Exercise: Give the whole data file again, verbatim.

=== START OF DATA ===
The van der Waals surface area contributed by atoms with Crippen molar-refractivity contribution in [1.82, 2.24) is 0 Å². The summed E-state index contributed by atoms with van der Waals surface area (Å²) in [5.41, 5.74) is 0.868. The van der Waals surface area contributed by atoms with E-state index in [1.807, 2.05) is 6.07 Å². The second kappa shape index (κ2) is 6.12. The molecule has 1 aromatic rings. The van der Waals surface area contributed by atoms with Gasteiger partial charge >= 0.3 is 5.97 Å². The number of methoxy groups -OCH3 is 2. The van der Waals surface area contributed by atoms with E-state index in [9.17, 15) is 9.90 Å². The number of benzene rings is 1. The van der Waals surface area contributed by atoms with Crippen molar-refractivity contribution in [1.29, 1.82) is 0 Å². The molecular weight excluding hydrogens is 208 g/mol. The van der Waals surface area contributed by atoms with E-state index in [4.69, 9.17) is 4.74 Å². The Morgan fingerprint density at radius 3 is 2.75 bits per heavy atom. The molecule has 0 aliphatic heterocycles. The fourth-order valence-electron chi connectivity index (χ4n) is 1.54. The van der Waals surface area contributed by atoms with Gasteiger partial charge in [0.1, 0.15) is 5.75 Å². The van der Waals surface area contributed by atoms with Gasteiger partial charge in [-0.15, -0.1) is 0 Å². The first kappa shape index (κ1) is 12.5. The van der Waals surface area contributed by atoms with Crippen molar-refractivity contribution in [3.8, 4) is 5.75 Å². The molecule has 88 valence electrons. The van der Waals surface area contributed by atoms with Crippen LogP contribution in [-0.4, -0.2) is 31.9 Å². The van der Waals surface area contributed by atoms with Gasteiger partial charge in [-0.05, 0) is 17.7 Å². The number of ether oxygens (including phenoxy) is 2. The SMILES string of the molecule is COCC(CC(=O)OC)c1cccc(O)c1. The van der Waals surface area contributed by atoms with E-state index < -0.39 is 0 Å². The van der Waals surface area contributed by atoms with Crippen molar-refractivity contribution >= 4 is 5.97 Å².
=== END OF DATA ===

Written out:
The van der Waals surface area contributed by atoms with Crippen molar-refractivity contribution in [1.82, 2.24) is 0 Å². The summed E-state index contributed by atoms with van der Waals surface area (Å²) in [5.41, 5.74) is 0.868. The van der Waals surface area contributed by atoms with E-state index in [1.807, 2.05) is 6.07 Å². The second kappa shape index (κ2) is 6.12. The molecule has 1 aromatic rings. The van der Waals surface area contributed by atoms with Gasteiger partial charge >= 0.3 is 5.97 Å². The number of methoxy groups -OCH3 is 2. The van der Waals surface area contributed by atoms with E-state index in [9.17, 15) is 9.90 Å². The number of benzene rings is 1. The van der Waals surface area contributed by atoms with Crippen molar-refractivity contribution in [1.29, 1.82) is 0 Å². The molecular weight excluding hydrogens is 208 g/mol. The van der Waals surface area contributed by atoms with E-state index in [4.69, 9.17) is 4.74 Å². The Morgan fingerprint density at radius 3 is 2.75 bits per heavy atom. The molecule has 0 aliphatic heterocycles. The fourth-order valence-electron chi connectivity index (χ4n) is 1.54. The van der Waals surface area contributed by atoms with Gasteiger partial charge in [0.1, 0.15) is 5.75 Å². The van der Waals surface area contributed by atoms with Gasteiger partial charge in [-0.15, -0.1) is 0 Å². The first kappa shape index (κ1) is 12.5. The van der Waals surface area contributed by atoms with Crippen molar-refractivity contribution in [3.8, 4) is 5.75 Å². The molecule has 88 valence electrons. The van der Waals surface area contributed by atoms with Crippen LogP contribution in [-0.4, -0.2) is 31.9 Å². The van der Waals surface area contributed by atoms with Gasteiger partial charge in [-0.05, 0) is 17.7 Å². The number of ether oxygens (including phenoxy) is 2. The SMILES string of the molecule is COCC(CC(=O)OC)c1cccc(O)c1. The van der Waals surface area contributed by atoms with E-state index < -0.39 is 0 Å². The van der Waals surface area contributed by atoms with Crippen molar-refractivity contribution >= 4 is 5.97 Å².